There was much anger directed at the independent judges who made the original decision – Lord Chief Justice, Lord Thomas, Master of the Rolls, Sir Terence Etherton, and Lord Justice Sales – in Friday morning's papers. The wig-wearing trio were pictured on the front page of the Daily Mail over the headline 'Enemies of the People'.
Interim-Ukip leader Nigel Farage has promised a 100,000 person pro-Brexit march on the day of the Supreme Court hearing, a move designed to fan the flames of discontent as well as misunderstanding how judicial judgements are made.
Some pro-Brexit Tory MPs stooped to flinging insults at the "unelected" judges for their decision, something Cleethorpes MP Martin Vickers distanced himself from.
"The implication and the way it was reported was that the judges were overturning the result of the referendum which they weren't," said the backbench Tory.
"In theory, it could enable such a decision but it's highly unlikely. If that did happen, then there would have to be a General Election and we would run on a manifesto that we would carry out the will of the people."
Given what his constituency neighbour had already implied, Mr Vickers pointed out that Labour did not want such an outcome. Any snap election would have to be agreed by a two-thirds majority in the Commons and could easily be blocked by Opposition MPs worried about whether they'd hold onto their seat at another election.
Mr Vickers said: "The Labour Party, in my view, do not want an election fought in the near future. It would be a re-run of the referendum where the entire Labour parliamentary party were on the wrong side and at odds with their electorate. Would they want to go again on that basis? Probably not."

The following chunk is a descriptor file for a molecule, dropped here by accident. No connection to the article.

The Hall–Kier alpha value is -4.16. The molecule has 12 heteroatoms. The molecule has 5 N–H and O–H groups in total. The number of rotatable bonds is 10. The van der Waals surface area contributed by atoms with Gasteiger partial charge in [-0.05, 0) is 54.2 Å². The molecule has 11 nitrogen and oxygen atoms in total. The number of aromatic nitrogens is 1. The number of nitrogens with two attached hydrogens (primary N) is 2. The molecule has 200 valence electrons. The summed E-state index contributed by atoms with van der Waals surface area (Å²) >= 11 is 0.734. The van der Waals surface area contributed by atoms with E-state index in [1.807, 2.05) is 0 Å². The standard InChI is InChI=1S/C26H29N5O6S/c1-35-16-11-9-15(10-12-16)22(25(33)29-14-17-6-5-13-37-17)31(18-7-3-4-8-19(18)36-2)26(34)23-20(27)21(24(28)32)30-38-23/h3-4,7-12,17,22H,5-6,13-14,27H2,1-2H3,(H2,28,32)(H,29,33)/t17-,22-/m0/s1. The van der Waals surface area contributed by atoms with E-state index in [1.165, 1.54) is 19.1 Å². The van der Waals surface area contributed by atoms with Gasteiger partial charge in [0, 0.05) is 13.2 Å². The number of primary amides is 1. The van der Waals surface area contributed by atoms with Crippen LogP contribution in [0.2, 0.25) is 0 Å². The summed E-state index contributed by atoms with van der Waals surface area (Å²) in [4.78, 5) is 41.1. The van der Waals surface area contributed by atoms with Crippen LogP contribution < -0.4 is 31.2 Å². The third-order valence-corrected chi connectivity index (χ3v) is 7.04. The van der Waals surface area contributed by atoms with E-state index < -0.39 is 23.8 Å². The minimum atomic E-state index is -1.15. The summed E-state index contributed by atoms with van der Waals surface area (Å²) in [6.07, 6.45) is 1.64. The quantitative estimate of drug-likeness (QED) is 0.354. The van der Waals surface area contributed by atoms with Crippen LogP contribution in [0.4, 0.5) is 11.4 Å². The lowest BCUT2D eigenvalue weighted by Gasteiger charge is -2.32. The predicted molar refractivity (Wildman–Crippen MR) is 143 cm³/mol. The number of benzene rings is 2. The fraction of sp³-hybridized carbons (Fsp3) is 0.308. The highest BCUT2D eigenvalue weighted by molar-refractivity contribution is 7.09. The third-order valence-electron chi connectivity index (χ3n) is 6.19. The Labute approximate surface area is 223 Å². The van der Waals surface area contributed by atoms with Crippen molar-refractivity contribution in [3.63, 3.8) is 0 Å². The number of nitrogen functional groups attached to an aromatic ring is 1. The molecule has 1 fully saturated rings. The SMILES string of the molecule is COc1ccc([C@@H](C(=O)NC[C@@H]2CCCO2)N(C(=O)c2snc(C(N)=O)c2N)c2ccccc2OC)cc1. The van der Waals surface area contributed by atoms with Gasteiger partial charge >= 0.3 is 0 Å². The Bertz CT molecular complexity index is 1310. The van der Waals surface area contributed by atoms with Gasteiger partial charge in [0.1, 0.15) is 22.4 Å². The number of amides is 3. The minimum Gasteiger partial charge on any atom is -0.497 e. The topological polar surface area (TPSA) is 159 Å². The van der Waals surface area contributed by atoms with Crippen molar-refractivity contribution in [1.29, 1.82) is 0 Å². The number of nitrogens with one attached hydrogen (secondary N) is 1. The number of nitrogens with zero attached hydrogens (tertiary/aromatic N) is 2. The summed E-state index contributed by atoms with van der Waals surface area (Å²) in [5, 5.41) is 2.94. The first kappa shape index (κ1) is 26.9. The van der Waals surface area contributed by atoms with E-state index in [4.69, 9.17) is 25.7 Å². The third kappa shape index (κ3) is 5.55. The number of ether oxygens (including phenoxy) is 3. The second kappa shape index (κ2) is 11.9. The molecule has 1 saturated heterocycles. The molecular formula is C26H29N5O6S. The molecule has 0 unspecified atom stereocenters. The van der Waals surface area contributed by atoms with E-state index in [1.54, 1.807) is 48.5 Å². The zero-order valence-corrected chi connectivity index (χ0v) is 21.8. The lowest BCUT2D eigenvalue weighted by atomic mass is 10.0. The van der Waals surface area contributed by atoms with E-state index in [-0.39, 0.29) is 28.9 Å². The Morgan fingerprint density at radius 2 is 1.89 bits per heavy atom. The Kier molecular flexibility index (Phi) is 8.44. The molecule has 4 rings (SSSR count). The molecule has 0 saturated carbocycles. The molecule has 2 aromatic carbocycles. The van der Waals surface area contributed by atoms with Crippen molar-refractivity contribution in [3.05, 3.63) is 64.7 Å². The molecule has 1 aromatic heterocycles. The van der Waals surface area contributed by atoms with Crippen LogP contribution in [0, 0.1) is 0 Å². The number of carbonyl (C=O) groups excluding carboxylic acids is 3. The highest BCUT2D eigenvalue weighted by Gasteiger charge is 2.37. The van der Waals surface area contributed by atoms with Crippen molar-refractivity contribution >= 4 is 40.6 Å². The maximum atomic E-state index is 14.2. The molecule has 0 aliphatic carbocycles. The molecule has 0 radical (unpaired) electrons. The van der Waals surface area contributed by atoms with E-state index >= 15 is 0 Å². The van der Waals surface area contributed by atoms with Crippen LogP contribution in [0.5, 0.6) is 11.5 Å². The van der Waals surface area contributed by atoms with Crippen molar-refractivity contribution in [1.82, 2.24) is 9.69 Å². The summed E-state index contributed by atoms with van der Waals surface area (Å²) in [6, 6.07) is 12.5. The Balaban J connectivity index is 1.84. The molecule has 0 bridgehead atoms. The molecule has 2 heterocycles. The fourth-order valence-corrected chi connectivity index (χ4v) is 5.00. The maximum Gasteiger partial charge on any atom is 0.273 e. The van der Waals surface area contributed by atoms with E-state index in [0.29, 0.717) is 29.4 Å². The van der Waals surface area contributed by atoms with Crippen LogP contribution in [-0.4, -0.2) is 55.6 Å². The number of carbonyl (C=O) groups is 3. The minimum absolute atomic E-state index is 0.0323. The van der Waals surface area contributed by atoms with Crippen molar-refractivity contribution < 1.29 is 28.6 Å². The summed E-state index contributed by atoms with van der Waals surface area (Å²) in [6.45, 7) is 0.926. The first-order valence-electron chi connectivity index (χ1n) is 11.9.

The House of Lords could technically vote against Brexit but that would only be setting the chamber up for either radical democratic reform or annihilation – outcomes which would likely see the peers lose their jobs either way.
So with such little opposition to Article 50 passing through Parliament, why bother contesting the court's decision in that case? Theresa May has instructed the Attorney General to ready an appeal – a process that will take time and cost a fair amount of money. Mr Vickers said it was about acting on the wishes of the public.
"We have got to implement their decision," he explained.
"The day after the referendum, David Cameron (former PM) said the result was an instruction to the Government and not a piece of advice and Theresa May has followed that up by saying Brexit means Brexit. She is very determined to deliver it."
Northern Powerhouse Minister Andrew Percy was more boisterous on the issue. The Brigg MP branded any attempt to block Brexit "an absolute disgrace" and said that, while he had regard for the independence of the judges, he was "less respectful" of those who brought the case to the High Court, accusing them of seeking to "prevent us leaving the EU".
Mr Percy opposed the decision for Parliament to have a vote, saying MPs and Lords were "hopelessly out of touch" on the question of EU membership" and that they could not "properly represent the views of the public".
"The question on the ballot paper was simple – it was to leave or remain. There was no 'Leave in certain circumstances' option," said the minister.
"Parliament passed legislation to create this referendum and to pass this decision to the people. We must now implement the will of the public and, in our case locally, the overwhelming will of the people."
With all that, what seemed like a constitutional crisis last Thursday seems to have merely shrunk, in the eyes of Northern Lincolnshire MPs, to a hurdle Brexit must jump over before it can be unleashed.
But if this proves anything, it is that the path to leaving the EU will be far from straightforward.